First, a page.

Michael Glover Smith’s sophomore feature, “Mercury in Retrograde,” is a lyrical ode to the unspoken truths tucked between words. It follows three couples on a weekend vacation to a cabin in Michigan, where they take part in a series of diversions—disc golf, yoga, horoscope readings, book club debates—occasionally doused in alcohol. What makes these casual interactions so compelling is their subtext, which grows clearer the more we learn about the characters. Being in such close quarters with other couples around your age can often result in an unexpected revelation. A voice echoing from another room can tell you something about your own life that you weren’t willing to acknowledge, much like the voice emanating from the ventilation system in Woody Allen’s similarly thoughtful 1988 gem, “Another Woman.”
Among the film’s stellar ensemble cast are Roxane Mesquida and Najarra Townsend, two actresses who both received breakthrough roles in the early 2000’s as young women faced with the decision of how to lose their virginity. Each was featured in an uncompromisingly honest female-directed masterpiece: Mesquida in Catherine Breillat’s “Fat Girl” and Townsend in Miranda July’s “Me and You and Everyone We Know.” Smith’s film casts Townsend as Peggy, a woman harboring a deep well of pain, much to the bewilderment of her boyfriend, Wyatt (Shane Simmons), while Mesquida plays Isabelle, a French woman whose relationship with Richard (Kevin Wehby, the young lover in Smith’s debut film, “Cool Apocalypse”), has hit the skids. Injecting warmth into the proceedings are Golda (Alana Arenas) and Jack (Jack C. Newell), whose decade together has brought them a great deal of perspective.
One year ago, I had the privilege of visiting the set of “Mercury in Retrograde” on the second-to-last day of the shoot, where I spoke with Mesquida, Townsend and Wehby. Now that the film is set to premiere this Saturday at the Full Bloom Film Festival in North Carolina, I met up with Smith, Simmons and Newell—all of whom are accomplished filmmakers in their own right—to discuss their memories of the production. What follows is an edited compilation of these conversations, detailing the story behind one of the most remarkable Chicago-made indies in recent memory.
On the film’s origins
Michael Glover Smith (MS): The first idea that I had for “Mercury in Retrograde” actually grew out of a scene in “Cool Apocalypse.” That film intercuts between two couples who are going on dates, and at the climax, the characters all have dinner together. There’s a moment where the women are going out on the porch, and the men are in the dining room. One guy says to the other, “What do you think they’re talking about out there?” and the other guy says, “Probably about you and me.” Then it cuts to the women, and they’re actually talking about clothes. Every time that played to an audience, it got a lot of laughs, and I thought, “There’s a lot more to be mined here in terms of this kind of juxtaposition.”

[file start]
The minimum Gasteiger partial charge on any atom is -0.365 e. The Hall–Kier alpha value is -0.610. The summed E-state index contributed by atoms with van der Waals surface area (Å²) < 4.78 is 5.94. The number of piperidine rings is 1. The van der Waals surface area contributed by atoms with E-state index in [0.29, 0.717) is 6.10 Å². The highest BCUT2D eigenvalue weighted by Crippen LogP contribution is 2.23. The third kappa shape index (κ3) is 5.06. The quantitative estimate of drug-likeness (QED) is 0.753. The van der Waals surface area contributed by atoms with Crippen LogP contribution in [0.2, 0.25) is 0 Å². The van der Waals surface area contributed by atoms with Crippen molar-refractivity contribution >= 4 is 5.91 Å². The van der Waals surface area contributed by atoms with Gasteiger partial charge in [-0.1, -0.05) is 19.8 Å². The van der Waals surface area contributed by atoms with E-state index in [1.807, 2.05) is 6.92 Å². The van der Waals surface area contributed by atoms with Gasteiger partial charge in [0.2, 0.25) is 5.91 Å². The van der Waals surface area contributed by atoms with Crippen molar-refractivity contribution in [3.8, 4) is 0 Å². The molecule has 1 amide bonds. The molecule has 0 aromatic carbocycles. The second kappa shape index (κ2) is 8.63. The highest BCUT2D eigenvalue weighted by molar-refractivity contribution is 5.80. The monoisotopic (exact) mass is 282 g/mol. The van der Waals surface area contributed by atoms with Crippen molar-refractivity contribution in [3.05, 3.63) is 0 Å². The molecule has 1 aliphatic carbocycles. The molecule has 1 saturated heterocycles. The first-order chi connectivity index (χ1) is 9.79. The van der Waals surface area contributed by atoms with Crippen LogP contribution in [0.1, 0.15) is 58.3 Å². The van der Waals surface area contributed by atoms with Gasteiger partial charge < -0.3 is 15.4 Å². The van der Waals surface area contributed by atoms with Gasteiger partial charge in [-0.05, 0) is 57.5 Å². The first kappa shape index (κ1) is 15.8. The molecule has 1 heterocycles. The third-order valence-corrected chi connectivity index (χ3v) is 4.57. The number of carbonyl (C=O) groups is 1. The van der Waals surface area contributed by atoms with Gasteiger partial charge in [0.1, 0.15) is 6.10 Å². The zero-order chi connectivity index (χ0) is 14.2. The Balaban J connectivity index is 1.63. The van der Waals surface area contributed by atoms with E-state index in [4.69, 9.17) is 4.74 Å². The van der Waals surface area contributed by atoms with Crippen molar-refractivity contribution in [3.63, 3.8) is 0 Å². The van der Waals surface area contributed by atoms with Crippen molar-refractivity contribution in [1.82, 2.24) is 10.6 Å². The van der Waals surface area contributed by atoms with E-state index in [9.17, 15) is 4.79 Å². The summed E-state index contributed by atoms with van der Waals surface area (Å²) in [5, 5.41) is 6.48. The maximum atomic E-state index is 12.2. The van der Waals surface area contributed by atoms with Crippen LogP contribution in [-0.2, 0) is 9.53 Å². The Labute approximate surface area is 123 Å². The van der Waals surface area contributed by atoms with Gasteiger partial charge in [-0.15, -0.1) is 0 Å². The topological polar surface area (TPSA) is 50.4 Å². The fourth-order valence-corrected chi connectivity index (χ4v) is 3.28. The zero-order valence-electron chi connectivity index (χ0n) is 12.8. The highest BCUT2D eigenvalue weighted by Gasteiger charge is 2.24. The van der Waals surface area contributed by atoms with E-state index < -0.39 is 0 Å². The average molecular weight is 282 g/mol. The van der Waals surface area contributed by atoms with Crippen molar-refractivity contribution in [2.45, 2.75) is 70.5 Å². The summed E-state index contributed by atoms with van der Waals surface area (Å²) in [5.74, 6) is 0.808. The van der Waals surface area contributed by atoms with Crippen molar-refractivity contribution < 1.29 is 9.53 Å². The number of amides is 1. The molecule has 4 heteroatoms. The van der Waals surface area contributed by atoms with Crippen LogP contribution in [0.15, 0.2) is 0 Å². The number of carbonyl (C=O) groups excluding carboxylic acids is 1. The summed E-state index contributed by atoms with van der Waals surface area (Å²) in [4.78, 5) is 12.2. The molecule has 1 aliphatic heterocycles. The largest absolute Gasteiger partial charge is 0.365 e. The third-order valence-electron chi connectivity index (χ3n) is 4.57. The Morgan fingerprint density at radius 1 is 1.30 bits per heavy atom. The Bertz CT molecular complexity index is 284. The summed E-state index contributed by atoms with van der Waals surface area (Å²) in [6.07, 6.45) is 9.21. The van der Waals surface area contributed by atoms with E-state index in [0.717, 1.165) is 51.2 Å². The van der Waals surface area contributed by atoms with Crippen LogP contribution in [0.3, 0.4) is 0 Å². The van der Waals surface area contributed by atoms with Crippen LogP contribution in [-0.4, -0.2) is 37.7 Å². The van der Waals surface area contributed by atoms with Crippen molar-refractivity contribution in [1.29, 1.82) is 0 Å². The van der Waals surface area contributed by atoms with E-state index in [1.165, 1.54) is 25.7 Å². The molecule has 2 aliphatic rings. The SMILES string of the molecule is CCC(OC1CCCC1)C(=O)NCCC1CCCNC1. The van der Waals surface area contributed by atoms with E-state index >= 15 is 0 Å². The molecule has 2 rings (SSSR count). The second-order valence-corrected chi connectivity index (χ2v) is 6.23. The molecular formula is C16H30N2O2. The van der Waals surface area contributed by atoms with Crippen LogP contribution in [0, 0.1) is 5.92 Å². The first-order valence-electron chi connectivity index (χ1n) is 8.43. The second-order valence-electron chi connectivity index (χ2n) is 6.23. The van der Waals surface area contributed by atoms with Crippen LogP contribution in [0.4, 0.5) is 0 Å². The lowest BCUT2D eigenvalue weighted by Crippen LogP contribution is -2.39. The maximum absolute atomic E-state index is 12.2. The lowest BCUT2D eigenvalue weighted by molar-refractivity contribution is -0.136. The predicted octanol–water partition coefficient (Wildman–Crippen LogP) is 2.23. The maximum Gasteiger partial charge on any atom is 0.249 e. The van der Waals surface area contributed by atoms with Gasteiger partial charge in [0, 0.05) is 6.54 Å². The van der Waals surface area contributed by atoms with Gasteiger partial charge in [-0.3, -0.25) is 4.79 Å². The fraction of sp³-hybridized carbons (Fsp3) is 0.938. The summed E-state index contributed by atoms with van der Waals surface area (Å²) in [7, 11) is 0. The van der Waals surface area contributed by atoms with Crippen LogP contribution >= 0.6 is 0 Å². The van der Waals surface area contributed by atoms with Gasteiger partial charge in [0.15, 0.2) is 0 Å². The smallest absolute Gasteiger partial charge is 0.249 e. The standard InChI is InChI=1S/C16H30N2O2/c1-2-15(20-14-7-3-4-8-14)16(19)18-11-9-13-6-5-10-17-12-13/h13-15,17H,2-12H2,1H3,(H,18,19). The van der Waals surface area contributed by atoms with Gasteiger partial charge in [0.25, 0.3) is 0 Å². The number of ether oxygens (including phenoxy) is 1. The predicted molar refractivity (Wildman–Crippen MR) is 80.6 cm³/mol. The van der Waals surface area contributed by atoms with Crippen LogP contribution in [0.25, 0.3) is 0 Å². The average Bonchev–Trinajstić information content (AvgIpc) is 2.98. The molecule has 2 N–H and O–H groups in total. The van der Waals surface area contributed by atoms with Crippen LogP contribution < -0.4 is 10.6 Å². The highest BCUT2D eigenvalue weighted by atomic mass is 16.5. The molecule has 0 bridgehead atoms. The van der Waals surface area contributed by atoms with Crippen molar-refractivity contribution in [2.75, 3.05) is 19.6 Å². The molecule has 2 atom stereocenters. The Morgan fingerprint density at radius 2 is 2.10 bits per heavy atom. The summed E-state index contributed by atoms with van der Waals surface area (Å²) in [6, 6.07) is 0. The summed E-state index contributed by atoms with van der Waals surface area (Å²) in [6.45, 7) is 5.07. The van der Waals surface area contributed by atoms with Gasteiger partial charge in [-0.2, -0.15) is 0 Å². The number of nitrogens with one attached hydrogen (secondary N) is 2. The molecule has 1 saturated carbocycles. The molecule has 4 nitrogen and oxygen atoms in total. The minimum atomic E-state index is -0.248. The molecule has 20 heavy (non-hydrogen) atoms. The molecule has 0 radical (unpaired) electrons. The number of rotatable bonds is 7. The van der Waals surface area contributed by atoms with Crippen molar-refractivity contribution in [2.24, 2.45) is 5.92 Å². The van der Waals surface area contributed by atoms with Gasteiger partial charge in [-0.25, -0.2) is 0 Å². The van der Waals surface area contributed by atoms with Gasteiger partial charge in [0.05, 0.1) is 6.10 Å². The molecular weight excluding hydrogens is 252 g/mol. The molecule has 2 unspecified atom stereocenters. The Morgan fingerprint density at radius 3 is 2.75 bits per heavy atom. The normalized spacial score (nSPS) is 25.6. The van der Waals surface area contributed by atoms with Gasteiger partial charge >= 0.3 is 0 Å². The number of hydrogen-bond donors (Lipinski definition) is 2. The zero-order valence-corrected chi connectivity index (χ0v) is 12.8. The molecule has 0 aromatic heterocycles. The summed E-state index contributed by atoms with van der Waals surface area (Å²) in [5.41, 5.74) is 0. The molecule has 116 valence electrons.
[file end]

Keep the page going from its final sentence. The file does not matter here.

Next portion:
Whereas “Cool Apocalypse” is a relationship film about people living and working in Chicago—they go on a date when they’re on their lunch break—“Mercury” is about people on vacation. There’s something about the act of going on vacation that is conducive to allowing you to reflect on your life. Whenever I’ve had realizations about a change that needed to happen in my life, it often happened after I stepped out of my daily routine. When you live in a city and you’re working 40 hours a week, sometimes you get into this daily grind where you’re almost like a robot. You work 9 to 5, you come home, make dinner, your significant other comes home, you ask how their day was, they tell you, you tell them how your day was, then you turn on the TV and do whatever until it’s time to go to bed. In this film, the act of going on vacation gives all of these characters a chance to reflect on who they are and where they’re going.
Kevin Wehby (KW): I responded to my role as Paul in “Cool Apocalypse” because it was basically just me. It wasn’t so much Paul, it was mostly Kevin. Mike explained to us that he had written himself into a lot of the characters, and so we actually spent a lot of time with him. He talked us through why the characters were a certain way and what we needed to convey because the story was close to him, so we just tried hard to do that. We didn’t really improvise much at all. The dialogue was just how he had written it. We rehearsed with the whole cast and then for the specific scenes between couples, we would rehearse individually with our scene partner. We were able to do each scene a few times before we actually got onset to film.
When I traveled up from my home in Birmingham for the screening of “Cool Apocalypse” at the Siskel Center, Mike told me that he had another script and asked if I’d like to do a read through. He had me in mind for some reason, and he liked what I did with the character of Richard. The cast changed a few times over, and I was the only one that stayed in the same role. I was just happy that he kept me onboard.
On working with Miranda July